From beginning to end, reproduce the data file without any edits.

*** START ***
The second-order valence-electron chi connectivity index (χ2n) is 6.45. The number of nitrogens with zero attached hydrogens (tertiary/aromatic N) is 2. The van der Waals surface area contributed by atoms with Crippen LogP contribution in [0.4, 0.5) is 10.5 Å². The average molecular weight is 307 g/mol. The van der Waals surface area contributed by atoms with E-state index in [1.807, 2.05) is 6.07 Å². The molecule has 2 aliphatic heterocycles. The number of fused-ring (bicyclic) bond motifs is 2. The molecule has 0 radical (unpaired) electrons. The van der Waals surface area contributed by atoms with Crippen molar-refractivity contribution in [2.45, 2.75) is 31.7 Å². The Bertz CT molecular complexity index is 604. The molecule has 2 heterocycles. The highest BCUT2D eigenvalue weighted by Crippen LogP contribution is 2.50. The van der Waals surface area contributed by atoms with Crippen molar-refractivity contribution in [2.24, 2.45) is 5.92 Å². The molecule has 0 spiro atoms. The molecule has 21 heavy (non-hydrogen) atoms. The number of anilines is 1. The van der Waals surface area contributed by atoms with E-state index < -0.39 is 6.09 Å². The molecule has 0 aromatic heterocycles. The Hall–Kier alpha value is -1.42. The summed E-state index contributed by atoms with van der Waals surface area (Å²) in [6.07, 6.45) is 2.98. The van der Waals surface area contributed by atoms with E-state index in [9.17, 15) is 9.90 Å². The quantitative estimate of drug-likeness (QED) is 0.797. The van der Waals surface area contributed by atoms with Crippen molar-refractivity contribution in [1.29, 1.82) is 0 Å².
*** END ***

The second-order valence-electron chi connectivity index (χ2n) is 6.45. The number of nitrogens with zero attached hydrogens (tertiary/aromatic N) is 2. The van der Waals surface area contributed by atoms with Crippen LogP contribution in [0.4, 0.5) is 10.5 Å². The average molecular weight is 307 g/mol. The van der Waals surface area contributed by atoms with E-state index in [1.807, 2.05) is 6.07 Å². The molecule has 2 aliphatic heterocycles. The number of fused-ring (bicyclic) bond motifs is 2. The molecule has 0 radical (unpaired) electrons. The van der Waals surface area contributed by atoms with Crippen molar-refractivity contribution in [2.45, 2.75) is 31.7 Å². The Bertz CT molecular complexity index is 604. The molecule has 2 heterocycles. The highest BCUT2D eigenvalue weighted by Crippen LogP contribution is 2.50. The van der Waals surface area contributed by atoms with Crippen molar-refractivity contribution in [2.24, 2.45) is 5.92 Å². The molecule has 0 spiro atoms. The molecule has 21 heavy (non-hydrogen) atoms. The number of anilines is 1. The van der Waals surface area contributed by atoms with E-state index < -0.39 is 6.09 Å². The molecule has 0 aromatic heterocycles. The Hall–Kier alpha value is -1.42. The summed E-state index contributed by atoms with van der Waals surface area (Å²) in [6.07, 6.45) is 2.98. The van der Waals surface area contributed by atoms with E-state index in [9.17, 15) is 9.90 Å². The quantitative estimate of drug-likeness (QED) is 0.797. The van der Waals surface area contributed by atoms with Crippen molar-refractivity contribution in [1.29, 1.82) is 0 Å².